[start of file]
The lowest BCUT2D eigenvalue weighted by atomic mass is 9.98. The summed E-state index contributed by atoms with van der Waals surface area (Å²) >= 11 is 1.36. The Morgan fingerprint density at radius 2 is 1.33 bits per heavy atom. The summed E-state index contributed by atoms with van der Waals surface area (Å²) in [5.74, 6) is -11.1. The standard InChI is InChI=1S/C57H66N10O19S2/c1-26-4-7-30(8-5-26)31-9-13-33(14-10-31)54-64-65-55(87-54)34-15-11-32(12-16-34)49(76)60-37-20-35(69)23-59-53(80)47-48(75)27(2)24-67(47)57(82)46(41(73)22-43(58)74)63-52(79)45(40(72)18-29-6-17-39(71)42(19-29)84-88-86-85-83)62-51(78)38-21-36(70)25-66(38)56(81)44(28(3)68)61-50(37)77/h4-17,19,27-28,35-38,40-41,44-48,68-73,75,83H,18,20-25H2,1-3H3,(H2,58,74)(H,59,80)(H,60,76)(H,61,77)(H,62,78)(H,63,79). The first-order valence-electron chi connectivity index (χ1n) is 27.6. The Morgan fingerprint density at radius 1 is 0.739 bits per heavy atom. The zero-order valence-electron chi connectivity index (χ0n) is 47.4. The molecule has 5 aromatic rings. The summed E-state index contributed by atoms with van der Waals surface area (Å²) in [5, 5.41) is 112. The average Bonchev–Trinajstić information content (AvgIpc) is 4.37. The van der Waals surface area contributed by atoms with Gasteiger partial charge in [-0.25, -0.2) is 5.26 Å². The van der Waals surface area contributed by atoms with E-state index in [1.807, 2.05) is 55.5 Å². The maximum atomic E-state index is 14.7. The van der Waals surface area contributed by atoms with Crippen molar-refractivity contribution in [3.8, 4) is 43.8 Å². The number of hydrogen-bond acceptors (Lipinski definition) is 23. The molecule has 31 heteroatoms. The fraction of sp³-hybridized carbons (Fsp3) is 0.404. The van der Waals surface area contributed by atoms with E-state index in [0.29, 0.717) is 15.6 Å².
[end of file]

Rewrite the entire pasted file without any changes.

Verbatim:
The lowest BCUT2D eigenvalue weighted by atomic mass is 9.98. The summed E-state index contributed by atoms with van der Waals surface area (Å²) >= 11 is 1.36. The Morgan fingerprint density at radius 2 is 1.33 bits per heavy atom. The summed E-state index contributed by atoms with van der Waals surface area (Å²) in [5.74, 6) is -11.1. The standard InChI is InChI=1S/C57H66N10O19S2/c1-26-4-7-30(8-5-26)31-9-13-33(14-10-31)54-64-65-55(87-54)34-15-11-32(12-16-34)49(76)60-37-20-35(69)23-59-53(80)47-48(75)27(2)24-67(47)57(82)46(41(73)22-43(58)74)63-52(79)45(40(72)18-29-6-17-39(71)42(19-29)84-88-86-85-83)62-51(78)38-21-36(70)25-66(38)56(81)44(28(3)68)61-50(37)77/h4-17,19,27-28,35-38,40-41,44-48,68-73,75,83H,18,20-25H2,1-3H3,(H2,58,74)(H,59,80)(H,60,76)(H,61,77)(H,62,78)(H,63,79). The first-order valence-electron chi connectivity index (χ1n) is 27.6. The Morgan fingerprint density at radius 1 is 0.739 bits per heavy atom. The zero-order valence-electron chi connectivity index (χ0n) is 47.4. The molecule has 5 aromatic rings. The summed E-state index contributed by atoms with van der Waals surface area (Å²) in [5, 5.41) is 112. The average Bonchev–Trinajstić information content (AvgIpc) is 4.37. The van der Waals surface area contributed by atoms with Gasteiger partial charge in [-0.25, -0.2) is 5.26 Å². The van der Waals surface area contributed by atoms with E-state index in [1.807, 2.05) is 55.5 Å². The maximum atomic E-state index is 14.7. The van der Waals surface area contributed by atoms with Crippen molar-refractivity contribution in [3.8, 4) is 43.8 Å². The number of hydrogen-bond acceptors (Lipinski definition) is 23. The molecule has 31 heteroatoms. The fraction of sp³-hybridized carbons (Fsp3) is 0.404. The van der Waals surface area contributed by atoms with E-state index in [0.29, 0.717) is 15.6 Å².